Posted May 12, 2023
Featuring Jack Harkema
Harkema Jack 352
Dr. Jack Harkema

University Distinguished Professor and Albert C. and Lois E. Dehn Endowed Chair in Veterinary Medicine Dr. Jack Harkema has been recognized by the Society of Toxicology as one of seven individuals with significant contributions to the foundational development and advancement of US nanotoxicology research.

Specifically, Harkema was honored by the Nanoscience and Advanced Materials Specialty Section, formerly known as the Nanotoxicology Specialty Section, for his contributions toward understanding the pathobiological processes induced by nanomaterials in various organ systems.

“I am honored to receive this recognition from my SOT colleagues and collaborators,” says Harkema.

Nanotoxicology is the study of adverse effects caused by occupational exposure to engineered nanomaterials and environmental exposure to ultra-fine particulate matter. (PM0.1 is particulate matter with aerodynamic diameter up to 0.1 micrometers, or one tenth of one millionth of a meter). These materials are roughly the size of a virus, or even smaller (Figure 1). Nanoparticles can be found in the air from sources of pollution, such as diesel engine exhaust, but they also can be engineered for use in many products, such as cancer therapeutics, toiletries, and food.

Figure 1

“Nanoparticles are found everywhere in our environment and even in our food,” says Harkema. “For example, some chewing gum is coated with a white, glossy material containing titanium dioxide nanoparticles. Like all chemical substances, it is important to ensure the safety of nanomaterials, which animals and people may be exposed to in our food, water, and air.”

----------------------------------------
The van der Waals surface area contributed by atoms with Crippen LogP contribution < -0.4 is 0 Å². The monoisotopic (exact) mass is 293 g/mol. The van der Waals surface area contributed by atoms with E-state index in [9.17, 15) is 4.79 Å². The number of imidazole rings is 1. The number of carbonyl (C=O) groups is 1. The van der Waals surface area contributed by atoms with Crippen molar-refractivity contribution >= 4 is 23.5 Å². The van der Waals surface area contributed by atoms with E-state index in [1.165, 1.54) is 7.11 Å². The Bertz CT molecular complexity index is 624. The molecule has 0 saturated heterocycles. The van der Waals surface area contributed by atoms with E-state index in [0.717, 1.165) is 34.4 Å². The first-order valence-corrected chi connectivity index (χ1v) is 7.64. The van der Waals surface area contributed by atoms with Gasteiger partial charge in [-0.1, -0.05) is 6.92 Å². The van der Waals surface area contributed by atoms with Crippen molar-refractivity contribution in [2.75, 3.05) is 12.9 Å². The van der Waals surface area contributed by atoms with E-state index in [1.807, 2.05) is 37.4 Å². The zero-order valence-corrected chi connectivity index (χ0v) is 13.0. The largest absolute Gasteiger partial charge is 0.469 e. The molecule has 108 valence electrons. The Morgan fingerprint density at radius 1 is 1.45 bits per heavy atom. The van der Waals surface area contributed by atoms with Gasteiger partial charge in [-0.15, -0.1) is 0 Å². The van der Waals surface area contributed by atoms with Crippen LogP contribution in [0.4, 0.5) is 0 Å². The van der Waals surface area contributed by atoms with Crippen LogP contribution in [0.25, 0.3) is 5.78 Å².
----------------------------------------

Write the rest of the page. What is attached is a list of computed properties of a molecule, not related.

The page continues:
Harkema focuses on nanoparticles found in air pollution and has found that these minute airborne materials have the potential to exacerbate respiratory illnesses like asthma.

“Nanoparticles can heighten inflammatory and immune responses. When we engineer them that way for therapies, like nanoparticles used in vaccines, that’s a good thing. They’re adjuvants that improve your body’s protective immunity. But it can go the other way, too. Let’s say a person with asthma is exposed to nanoparticles at work, and when they leave, they breathe in an outdoor allergen like pollen—their allergic reaction can be stronger than normal, resulting in an asthmatic attack,” says Harkema.

Harkema says that it is the job of the Environmental Protection Agency and Food and Drug Administration to consider science-based regulations for nanomaterials found in our environment and workplaces in order to ensure public health. Also honored by the Society were Dr. Gunter Oberdorster, Dr. Andre Nel, Dr. Philip Demokritou, Dr. Andrij Holian, Dr. Kent Pinkerton, and Dr. Jim Riviere.